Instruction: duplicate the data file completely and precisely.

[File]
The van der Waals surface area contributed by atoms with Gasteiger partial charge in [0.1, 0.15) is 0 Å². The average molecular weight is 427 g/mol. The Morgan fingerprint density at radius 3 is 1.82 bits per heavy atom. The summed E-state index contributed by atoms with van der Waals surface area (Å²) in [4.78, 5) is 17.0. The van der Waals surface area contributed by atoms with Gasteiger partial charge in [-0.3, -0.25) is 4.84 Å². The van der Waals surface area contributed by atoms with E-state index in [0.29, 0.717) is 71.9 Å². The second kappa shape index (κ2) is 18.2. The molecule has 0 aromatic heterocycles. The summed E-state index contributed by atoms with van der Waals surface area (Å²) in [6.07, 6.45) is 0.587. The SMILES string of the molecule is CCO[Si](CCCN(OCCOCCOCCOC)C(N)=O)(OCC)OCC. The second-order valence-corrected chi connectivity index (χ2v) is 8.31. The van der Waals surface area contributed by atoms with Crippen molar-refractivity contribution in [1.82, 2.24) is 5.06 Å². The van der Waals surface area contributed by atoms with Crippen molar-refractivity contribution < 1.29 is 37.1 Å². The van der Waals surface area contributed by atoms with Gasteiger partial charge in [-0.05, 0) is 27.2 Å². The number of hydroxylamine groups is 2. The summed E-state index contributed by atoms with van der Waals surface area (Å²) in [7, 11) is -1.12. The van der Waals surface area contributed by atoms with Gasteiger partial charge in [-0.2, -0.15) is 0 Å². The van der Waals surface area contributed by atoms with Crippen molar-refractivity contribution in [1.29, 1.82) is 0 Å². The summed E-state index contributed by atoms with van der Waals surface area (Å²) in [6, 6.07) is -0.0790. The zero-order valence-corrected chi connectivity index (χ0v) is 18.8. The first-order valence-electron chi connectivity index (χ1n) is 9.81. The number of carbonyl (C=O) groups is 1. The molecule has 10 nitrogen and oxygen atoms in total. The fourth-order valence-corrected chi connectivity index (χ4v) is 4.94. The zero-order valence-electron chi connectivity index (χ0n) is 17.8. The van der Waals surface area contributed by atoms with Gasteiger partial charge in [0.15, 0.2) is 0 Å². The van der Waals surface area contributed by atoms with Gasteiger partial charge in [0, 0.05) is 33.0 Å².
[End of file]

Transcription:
The van der Waals surface area contributed by atoms with Gasteiger partial charge in [0.1, 0.15) is 0 Å². The average molecular weight is 427 g/mol. The Morgan fingerprint density at radius 3 is 1.82 bits per heavy atom. The summed E-state index contributed by atoms with van der Waals surface area (Å²) in [4.78, 5) is 17.0. The van der Waals surface area contributed by atoms with Gasteiger partial charge in [-0.3, -0.25) is 4.84 Å². The van der Waals surface area contributed by atoms with E-state index in [0.29, 0.717) is 71.9 Å². The second kappa shape index (κ2) is 18.2. The molecule has 0 aromatic heterocycles. The summed E-state index contributed by atoms with van der Waals surface area (Å²) in [6.07, 6.45) is 0.587. The SMILES string of the molecule is CCO[Si](CCCN(OCCOCCOCCOC)C(N)=O)(OCC)OCC. The second-order valence-corrected chi connectivity index (χ2v) is 8.31. The van der Waals surface area contributed by atoms with Crippen molar-refractivity contribution in [1.82, 2.24) is 5.06 Å². The van der Waals surface area contributed by atoms with Crippen molar-refractivity contribution < 1.29 is 37.1 Å². The van der Waals surface area contributed by atoms with Gasteiger partial charge in [-0.05, 0) is 27.2 Å². The number of hydroxylamine groups is 2. The summed E-state index contributed by atoms with van der Waals surface area (Å²) in [7, 11) is -1.12. The van der Waals surface area contributed by atoms with Gasteiger partial charge in [-0.2, -0.15) is 0 Å². The van der Waals surface area contributed by atoms with Crippen molar-refractivity contribution in [1.29, 1.82) is 0 Å². The summed E-state index contributed by atoms with van der Waals surface area (Å²) in [6, 6.07) is -0.0790. The zero-order valence-corrected chi connectivity index (χ0v) is 18.8. The first-order valence-electron chi connectivity index (χ1n) is 9.81. The number of carbonyl (C=O) groups is 1. The molecule has 10 nitrogen and oxygen atoms in total. The fourth-order valence-corrected chi connectivity index (χ4v) is 4.94. The zero-order valence-electron chi connectivity index (χ0n) is 17.8. The van der Waals surface area contributed by atoms with Gasteiger partial charge in [0.15, 0.2) is 0 Å². The van der Waals surface area contributed by atoms with Gasteiger partial charge in [0, 0.05) is 33.0 Å².